Criminal Law, The Profession

Sa'd wants to help new lawyers clear hurdles of the profession

By Tony Poland, Associate Editor

Working to break down barriers to entering the legal profession will be a priority if she's elected as a bencher of the Law Society of Ontario (LSO), Toronto criminal and landlord/tenant lawyer Caryma Sa’d tells

Sa’d, founder and principal of SADVOCACY Professional Corporation, says she wants to help new lawyers find ways to manage the hurdles they may encounter when entering the profession.

“Change is coming. The Law Society of Ontario needs to stay relevant by properly equipping members with the necessary tools and support," she says.

Sa’d says if elected, she would:

  • promote mental wellness initiatives, including examining the strengths and weaknesses of the current Member Assistance Program
  • advocate for improved support to recent calls and solo/small firms
  • continue to push for platforms to amplify unheard voices

She says one of her key concerns is finding a solution to the rising cost of law school tuition.

“I think it needs to be urgently addressed,” she says. “If I was looking at the current price of tuition, I would not consider law school a viable option. That's unfortunate because I enjoy being a lawyer, and hope to contribute to the profession.”

Sa’d notes the LSO has no direct role in regulating tuition fees, “but I do think that there are ways that we can try to reduce the pressure on students.”

“One option is incorporating clinical experience that could count toward articling," she says. "We can work on developing strategic partnerships with law schools and community legal organizations.”

Sa’d suggests there could be a “classroom component to this practical work” which might also allow law students to earn money as they learn.

She says rising tuition can result in graduates entering the profession saddled with five- or six-figure student debt. For some, it could limit the type of law they want to practise because their focus is fixed on the need to repay loans.

“It's unlikely that they would be able financially to take on social justice-oriented work,” Sa’d says. “It is so unfortunate that the price tag of law school could prevent students from serving the communities that motivated them to study law in the first place.”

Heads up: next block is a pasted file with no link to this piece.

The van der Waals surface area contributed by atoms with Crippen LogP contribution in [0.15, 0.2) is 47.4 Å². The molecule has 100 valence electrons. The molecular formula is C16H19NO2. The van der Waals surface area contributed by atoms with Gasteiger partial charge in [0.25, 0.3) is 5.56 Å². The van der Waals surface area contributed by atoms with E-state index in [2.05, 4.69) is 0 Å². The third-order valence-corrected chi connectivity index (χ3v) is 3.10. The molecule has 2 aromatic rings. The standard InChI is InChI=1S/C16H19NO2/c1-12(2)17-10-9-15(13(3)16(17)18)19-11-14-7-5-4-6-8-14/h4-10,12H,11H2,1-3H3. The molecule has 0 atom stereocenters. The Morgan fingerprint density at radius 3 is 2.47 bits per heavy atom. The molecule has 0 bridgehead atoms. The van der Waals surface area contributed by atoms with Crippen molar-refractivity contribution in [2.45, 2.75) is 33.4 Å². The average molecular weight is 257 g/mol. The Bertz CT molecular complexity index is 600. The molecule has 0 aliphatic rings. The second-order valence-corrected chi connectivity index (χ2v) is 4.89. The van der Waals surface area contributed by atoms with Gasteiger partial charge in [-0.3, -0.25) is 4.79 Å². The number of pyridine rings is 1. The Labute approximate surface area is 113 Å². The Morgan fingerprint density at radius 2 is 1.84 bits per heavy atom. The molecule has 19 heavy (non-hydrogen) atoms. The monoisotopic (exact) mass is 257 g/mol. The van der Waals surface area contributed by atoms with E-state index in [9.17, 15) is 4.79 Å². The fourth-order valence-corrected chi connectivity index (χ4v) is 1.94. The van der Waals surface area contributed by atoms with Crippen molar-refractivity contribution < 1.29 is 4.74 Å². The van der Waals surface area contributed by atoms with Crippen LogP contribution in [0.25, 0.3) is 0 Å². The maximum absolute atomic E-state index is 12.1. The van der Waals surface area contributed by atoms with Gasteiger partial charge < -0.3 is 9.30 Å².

She says she knows how challenging it can be to build a law firm, so she would like to see the LSO do more to help new lawyers who want to strike out on their own, possibly with the creation of a “toolkit or a module” that could provide a level of guidance “not just in areas of law, but in running a practice.”

"It's very hard to launch your own practice. Certain roadblocks are clear to me because the experience of hanging out my shingle is fresh,” Sa’d says. “If I could make it easier for someone down the line, that's my goal. Sometimes it’s isolating being in a sole practice, and that's why it would be beneficial to have a network of lawyers to call on for support.”

She sees this proposed toolkit as being “low investment with high returns.”

“We don't need to reinvent the wheel. Many of the resources already exist. We simply need to develop a module. I know what questions need to be answered so I would like to be instrumental in helping to create it."

Sa’d says she has experienced first-hand how diversity can be a stumbling block to succeeding as a lawyer, and she wants to work to change the culture within the field.

“We have seen some improvement in the profession when it comes to accepting diversity. I think, in smaller centres, the problem is more pronounced,” she says. “There are certain indignities suffered that I would say are unique to people from diverse backgrounds, and those can be degrading, demoralizing, and make you doubt yourself.”

The law society adopted a policy called Working Together for Change: Strategies to Address the Issues of Systematic Racism in the Legal Profession, and S’ad says the LSO needs “to continue to implement the 13 strategies identified by the task force.”

“The recommendations are there, and I think that the social science supports the implementation of these strategies. We need to continue on that path, and try to shift the culture as quickly as possible."

Forty lawyer benchers will be elected — 20 from inside Toronto and 20 from outside. The deadline for voting is 5 p.m. April 30, 2019.

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